The honor came as a surprise to the Vatican astronomer.
Catholic News Service reports that the asteroid, which is about a mile wide, is now known as 119248 Corbally. 119248 Corbally was discovered in 2001 by Roy Tucker at the University of Arizona, who also worked with the Vatican to help build and maintain several pieces of stellar observational equipment.
Corbally, 74, has been working at the Vatican Observatory since 1983, where he has held the position of Director of the Vatican Observatory Research Group. He told Dennis Sadowski of CNS that the honor of having his name attached to a rock hurtling around the sun was unexpected:
“I’m not a kind of an asteroid guy” like some of his colleagues at the observatory, he said. “For me it came as a complete surprise. That’s why it’s kind of nice.”
Asteroids are indeed small (relative to other bodies in outer space) rocks, classified as minor planets, that are caught in the sun’s orbit. CNS noted that the orbit of 119248 Corbally takes it around the sun every four years.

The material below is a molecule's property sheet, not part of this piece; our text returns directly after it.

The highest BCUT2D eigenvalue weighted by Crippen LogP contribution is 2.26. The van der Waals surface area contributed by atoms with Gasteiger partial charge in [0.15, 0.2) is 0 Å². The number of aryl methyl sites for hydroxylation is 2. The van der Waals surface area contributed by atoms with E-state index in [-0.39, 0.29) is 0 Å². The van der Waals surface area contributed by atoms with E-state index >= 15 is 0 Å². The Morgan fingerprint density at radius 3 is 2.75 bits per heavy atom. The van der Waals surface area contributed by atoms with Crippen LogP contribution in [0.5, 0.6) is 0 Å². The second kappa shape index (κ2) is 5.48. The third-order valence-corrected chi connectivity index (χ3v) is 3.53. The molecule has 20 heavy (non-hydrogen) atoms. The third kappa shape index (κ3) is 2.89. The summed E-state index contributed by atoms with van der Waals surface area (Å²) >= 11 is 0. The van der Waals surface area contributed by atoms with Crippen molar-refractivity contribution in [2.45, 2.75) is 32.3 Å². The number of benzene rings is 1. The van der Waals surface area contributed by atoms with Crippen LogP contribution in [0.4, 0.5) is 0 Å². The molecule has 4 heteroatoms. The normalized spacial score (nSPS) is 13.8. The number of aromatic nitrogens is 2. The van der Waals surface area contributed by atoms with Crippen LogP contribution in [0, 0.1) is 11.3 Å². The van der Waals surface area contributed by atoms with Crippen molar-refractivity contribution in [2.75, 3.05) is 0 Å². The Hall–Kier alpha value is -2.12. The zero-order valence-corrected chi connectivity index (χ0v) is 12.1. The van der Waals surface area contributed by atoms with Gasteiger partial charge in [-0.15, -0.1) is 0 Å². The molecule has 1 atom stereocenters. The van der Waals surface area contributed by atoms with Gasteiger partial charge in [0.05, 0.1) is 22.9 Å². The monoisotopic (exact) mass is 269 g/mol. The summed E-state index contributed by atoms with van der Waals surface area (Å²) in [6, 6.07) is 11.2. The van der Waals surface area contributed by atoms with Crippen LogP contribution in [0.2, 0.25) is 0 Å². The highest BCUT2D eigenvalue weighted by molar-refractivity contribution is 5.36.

Although he was pleased with the naming, Fr. Corbally noted that his interests lie more in star systems, their classifications, galactic structure and more. He said:
“I’m very much a star man. But realizing that stars are in our galaxy, I’m also interested in galactic structure and history of star populations in our galaxy. My way of probing all this is through the individual stars,” he told Catholic News Service.
Read the whole story at Catholic News Service.
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